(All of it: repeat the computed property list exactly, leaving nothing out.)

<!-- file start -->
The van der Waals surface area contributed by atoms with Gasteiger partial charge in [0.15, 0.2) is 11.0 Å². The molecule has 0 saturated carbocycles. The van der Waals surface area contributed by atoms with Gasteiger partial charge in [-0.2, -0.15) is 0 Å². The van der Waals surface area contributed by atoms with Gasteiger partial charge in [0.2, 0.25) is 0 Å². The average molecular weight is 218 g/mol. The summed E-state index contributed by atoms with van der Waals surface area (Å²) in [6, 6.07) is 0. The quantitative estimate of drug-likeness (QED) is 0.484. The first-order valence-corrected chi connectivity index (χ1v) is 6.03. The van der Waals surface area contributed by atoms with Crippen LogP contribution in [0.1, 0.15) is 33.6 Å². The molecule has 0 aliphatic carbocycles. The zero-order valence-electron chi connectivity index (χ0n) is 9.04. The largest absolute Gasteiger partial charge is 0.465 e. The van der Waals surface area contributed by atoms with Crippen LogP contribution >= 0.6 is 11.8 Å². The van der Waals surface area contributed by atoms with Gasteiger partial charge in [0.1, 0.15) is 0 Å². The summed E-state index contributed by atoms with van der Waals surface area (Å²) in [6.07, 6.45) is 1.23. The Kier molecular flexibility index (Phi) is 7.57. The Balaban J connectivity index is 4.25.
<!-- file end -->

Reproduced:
The van der Waals surface area contributed by atoms with Gasteiger partial charge in [0.15, 0.2) is 11.0 Å². The molecule has 0 saturated carbocycles. The van der Waals surface area contributed by atoms with Gasteiger partial charge in [-0.2, -0.15) is 0 Å². The van der Waals surface area contributed by atoms with Gasteiger partial charge in [0.2, 0.25) is 0 Å². The average molecular weight is 218 g/mol. The summed E-state index contributed by atoms with van der Waals surface area (Å²) in [6, 6.07) is 0. The quantitative estimate of drug-likeness (QED) is 0.484. The first-order valence-corrected chi connectivity index (χ1v) is 6.03. The van der Waals surface area contributed by atoms with Crippen LogP contribution in [0.1, 0.15) is 33.6 Å². The molecule has 0 aliphatic carbocycles. The zero-order valence-electron chi connectivity index (χ0n) is 9.04. The largest absolute Gasteiger partial charge is 0.465 e. The van der Waals surface area contributed by atoms with Crippen LogP contribution >= 0.6 is 11.8 Å². The van der Waals surface area contributed by atoms with Gasteiger partial charge in [0.1, 0.15) is 0 Å². The summed E-state index contributed by atoms with van der Waals surface area (Å²) in [6.07, 6.45) is 1.23. The Kier molecular flexibility index (Phi) is 7.57. The Balaban J connectivity index is 4.25.